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The Dark Tower: Passive Friends

By Andrew Burgon /
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October 28, 2013



A lack of reciprocity in regards to initiative has the potential to reach alarming heights in your friendship circle and become disheartening.

An Introduction

And now we come to it. The subject of passive friends. It is an important discussion topic when I consider how many people I’ve met who have been upset by passive friends. Personally, it caused me a lot of grief in my life many years ago and was one of the things that led to my severe bout of depression. As I emerged from the fiery furnace of depression like tempered steel I feel I really ought to share my thoughts on the matter with those who are also deeply troubled by it. In this first installment I’m just going to introduce the troubling situation.

Whenever I speak about ‘passive friends’ on my site I do so within a very specific context. The situation where someone shows a lot of initiative towards their friends and the overwhelming majority of them not only don’t reciprocate but exit that person’s life without a second thought. What is to be done when your social circle is plagued with it and it gets to ridiculous proportions? 

After several years of befriending many people during Project Fellowship I became astounded by the world’s passiveness, indifference and apathy. It was on a far greater scale than I ever imagined.

I would have to rate it as one of the wonders of the social world. It’s like a huge, windowless dark tower charcoal black in color that dwarfs the tallest buildings in the world. It’s surface seems to absorb light rather than deflect it.

Funnily enough my attitude at one point changed when the Tower grew to immense proportions. I use to loathe it but I got to a point where I stood in awe and said, “That is amazing. Quick, take a picture!” Yes, I was in awe. No, I am not kidding. My high enthusiasm and keen interest in friendships no doubt made it seem bigger than it really was…if that’s possible!

Stagecoach: All Aboard !

I also refer to this situation as the stagecoach experience and I dare say it is typical for anyone who has a large circle of friends and holds many of their own social events like I did.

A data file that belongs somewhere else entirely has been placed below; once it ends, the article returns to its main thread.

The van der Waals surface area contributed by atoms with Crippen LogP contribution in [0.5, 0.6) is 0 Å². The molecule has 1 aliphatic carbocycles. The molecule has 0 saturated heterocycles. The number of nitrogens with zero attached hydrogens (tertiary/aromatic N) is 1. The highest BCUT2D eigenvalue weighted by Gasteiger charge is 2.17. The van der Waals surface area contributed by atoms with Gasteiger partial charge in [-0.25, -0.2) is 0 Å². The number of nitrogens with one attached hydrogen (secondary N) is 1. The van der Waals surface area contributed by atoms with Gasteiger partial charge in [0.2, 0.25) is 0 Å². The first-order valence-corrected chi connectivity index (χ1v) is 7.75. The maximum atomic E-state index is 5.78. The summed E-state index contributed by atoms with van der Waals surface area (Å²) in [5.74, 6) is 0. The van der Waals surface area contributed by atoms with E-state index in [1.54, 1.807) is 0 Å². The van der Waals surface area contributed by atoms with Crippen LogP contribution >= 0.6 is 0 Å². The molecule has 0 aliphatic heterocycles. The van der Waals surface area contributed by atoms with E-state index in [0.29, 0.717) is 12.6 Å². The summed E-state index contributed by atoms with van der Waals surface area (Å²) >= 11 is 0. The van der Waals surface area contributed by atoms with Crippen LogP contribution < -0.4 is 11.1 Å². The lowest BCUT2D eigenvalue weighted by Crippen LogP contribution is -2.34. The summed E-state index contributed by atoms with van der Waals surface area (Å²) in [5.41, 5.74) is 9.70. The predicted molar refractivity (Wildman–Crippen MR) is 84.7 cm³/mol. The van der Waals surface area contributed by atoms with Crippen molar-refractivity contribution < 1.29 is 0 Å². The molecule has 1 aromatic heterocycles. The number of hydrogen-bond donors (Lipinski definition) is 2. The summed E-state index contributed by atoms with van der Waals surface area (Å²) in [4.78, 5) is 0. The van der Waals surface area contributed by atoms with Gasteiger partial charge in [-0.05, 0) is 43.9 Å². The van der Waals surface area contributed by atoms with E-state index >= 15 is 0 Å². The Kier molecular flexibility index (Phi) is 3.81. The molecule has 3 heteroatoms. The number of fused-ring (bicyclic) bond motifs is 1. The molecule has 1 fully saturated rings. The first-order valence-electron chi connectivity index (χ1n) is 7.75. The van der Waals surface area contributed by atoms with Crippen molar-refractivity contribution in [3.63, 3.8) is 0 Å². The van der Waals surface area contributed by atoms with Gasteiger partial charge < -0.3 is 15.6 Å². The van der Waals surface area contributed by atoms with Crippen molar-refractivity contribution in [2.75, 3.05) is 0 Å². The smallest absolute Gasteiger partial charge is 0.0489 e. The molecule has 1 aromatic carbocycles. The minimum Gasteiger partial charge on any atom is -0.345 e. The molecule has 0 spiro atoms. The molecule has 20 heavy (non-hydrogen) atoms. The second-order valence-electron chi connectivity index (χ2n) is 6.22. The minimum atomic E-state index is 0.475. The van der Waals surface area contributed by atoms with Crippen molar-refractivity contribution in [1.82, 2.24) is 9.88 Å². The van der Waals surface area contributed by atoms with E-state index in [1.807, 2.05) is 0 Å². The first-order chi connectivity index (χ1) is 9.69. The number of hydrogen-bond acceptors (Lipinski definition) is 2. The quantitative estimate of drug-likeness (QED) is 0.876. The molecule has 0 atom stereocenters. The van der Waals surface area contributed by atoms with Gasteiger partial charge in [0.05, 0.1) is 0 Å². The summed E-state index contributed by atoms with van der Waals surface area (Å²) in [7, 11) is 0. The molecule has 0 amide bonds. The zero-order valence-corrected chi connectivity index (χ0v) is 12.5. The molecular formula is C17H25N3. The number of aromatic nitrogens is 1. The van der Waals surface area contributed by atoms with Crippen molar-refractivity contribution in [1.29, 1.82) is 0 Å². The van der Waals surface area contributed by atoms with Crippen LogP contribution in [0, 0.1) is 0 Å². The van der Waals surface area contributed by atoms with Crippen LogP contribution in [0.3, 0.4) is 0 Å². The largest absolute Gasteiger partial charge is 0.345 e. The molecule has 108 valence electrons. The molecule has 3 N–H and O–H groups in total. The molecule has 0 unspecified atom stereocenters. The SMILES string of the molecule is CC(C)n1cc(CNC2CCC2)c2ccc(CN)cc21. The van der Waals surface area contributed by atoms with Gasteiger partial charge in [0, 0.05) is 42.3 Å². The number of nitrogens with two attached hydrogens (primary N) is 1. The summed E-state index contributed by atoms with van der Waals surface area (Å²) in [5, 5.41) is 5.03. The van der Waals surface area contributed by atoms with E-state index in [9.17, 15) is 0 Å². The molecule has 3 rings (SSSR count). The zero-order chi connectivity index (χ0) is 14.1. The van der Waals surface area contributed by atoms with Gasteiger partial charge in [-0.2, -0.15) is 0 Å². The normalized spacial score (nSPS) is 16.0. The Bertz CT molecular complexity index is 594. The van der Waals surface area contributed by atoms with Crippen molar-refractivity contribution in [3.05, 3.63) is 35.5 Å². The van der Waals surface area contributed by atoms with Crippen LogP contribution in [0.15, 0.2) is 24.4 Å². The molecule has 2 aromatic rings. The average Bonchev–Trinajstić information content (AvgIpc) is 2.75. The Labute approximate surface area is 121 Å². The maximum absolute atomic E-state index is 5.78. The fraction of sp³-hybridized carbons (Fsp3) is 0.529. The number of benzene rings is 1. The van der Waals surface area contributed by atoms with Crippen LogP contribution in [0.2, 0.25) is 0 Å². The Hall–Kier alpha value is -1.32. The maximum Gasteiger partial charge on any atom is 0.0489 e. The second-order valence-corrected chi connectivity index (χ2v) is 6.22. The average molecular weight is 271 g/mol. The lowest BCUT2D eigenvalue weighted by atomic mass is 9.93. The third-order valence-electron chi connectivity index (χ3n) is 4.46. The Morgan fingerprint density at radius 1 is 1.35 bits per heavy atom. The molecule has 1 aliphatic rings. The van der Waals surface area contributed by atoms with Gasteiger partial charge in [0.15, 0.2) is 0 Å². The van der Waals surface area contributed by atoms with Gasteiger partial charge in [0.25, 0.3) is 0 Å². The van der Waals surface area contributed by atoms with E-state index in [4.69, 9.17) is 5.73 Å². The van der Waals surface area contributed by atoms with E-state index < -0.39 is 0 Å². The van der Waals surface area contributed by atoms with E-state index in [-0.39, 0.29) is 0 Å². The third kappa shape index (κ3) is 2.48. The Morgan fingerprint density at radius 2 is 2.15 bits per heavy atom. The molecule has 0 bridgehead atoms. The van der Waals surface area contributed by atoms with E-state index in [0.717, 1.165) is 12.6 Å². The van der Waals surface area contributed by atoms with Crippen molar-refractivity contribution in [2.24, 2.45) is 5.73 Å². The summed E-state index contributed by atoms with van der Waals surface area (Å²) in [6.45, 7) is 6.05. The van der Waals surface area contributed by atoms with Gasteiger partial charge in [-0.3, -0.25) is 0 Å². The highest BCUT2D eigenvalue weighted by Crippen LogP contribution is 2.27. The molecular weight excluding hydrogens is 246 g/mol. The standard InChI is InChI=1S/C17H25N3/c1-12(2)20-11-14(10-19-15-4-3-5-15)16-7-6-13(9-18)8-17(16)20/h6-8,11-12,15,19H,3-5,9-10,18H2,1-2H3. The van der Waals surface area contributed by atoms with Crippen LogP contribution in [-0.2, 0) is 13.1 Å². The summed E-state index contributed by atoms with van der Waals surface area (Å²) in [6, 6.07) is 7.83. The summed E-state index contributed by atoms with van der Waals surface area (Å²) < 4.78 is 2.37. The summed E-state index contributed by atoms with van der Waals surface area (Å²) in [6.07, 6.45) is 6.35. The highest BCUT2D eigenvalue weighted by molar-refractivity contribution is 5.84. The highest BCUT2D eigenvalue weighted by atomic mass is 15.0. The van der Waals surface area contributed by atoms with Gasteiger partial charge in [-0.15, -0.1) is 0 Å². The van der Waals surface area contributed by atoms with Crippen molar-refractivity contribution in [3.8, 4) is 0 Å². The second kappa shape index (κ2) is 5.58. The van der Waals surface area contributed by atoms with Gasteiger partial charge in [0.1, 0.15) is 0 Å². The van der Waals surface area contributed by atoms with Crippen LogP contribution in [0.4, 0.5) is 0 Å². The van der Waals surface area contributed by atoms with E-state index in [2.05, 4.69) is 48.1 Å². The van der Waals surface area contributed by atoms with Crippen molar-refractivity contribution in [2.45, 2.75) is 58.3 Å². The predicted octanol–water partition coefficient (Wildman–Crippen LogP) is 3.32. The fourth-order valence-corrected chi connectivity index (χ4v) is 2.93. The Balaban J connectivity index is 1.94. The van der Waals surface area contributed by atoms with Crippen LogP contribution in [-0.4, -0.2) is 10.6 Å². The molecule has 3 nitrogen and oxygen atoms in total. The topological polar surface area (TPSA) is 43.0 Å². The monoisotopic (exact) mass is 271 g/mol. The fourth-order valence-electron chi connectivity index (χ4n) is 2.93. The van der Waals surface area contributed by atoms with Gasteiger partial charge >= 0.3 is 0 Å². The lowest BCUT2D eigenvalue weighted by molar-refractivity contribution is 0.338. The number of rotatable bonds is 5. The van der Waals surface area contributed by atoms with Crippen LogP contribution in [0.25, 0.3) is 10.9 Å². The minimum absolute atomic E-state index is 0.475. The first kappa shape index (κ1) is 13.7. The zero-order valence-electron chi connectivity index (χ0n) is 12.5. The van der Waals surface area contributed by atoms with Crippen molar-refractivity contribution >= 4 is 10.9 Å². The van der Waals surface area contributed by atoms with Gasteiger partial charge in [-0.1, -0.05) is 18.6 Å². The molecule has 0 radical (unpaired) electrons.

You’re in the front of the stagecoach holding the reins and a bunch of friends pile in the back. You go to a great deal of effort to make your home a nice place to entertain friends. You channel your heart and soul into the events and spend many hours getting ready for them. You show your friends a lot of hospitality, initiative, enthusiasm and warmth. You may even do many acts of kindness from helping them move house to loaning them money. Despite the many good times shared the moment you stop hosting events and cease taking the lion’s share of the initiative your friends get out of the stagecoach and walk away many of whom are never seen again. Sometimes, to my amusement, I hear them making plans that exclude me as they walk away. Such is the exodus that I call this the Great Falling Away.

It’s truly amazing how quiet your life can become when you stop taking the initiative for even a short while. The truth is that many friendships are on life support and are completely dependent on your initiative to survive. Step outside the circle and the world you helped create implodes.

It’s not just a matter of friends being chronically passive or suddenly fading out of your life either. There are other scenarios that make it even more troubling. Watching as the fiery lights in a close friend’s eyes flicker out and the cold chill of half-heartedness pervade your friendship. Being caught up in the strange phenomena where friends nearly always gravitate away from you towards other people they far  prefer the company of.  Hearing your friends talking with warmth and enthusiasm toward each other in your presence in a way they never would with you can feel like acid on the heart when you deeply feel friendship destitute and in depression.

As a result some people have cloistered themselves away feeling like a social leper and  that nobody cares. Others are reluctant to search for new friends and find that their past experiences discourage them from doing so. Because of this when they do make an effort it tends to be on such a small scale that nothing really comes of it.

If you read all my posts concerning friendship on this site you will notice that Project Fellowship acts in part as a counterweight reducing the bias I seem to have in my life for an overwhelming amount of passivity in my circle.

In an effort to strike a balance and encourage understanding I will first try to help people come to grasp with the overwhelming amount of passive friends in part 2 of the series.

Dark Tower Understanding

Dark Tower Screening

Dark Tower Identification

Dark Tower Protocols
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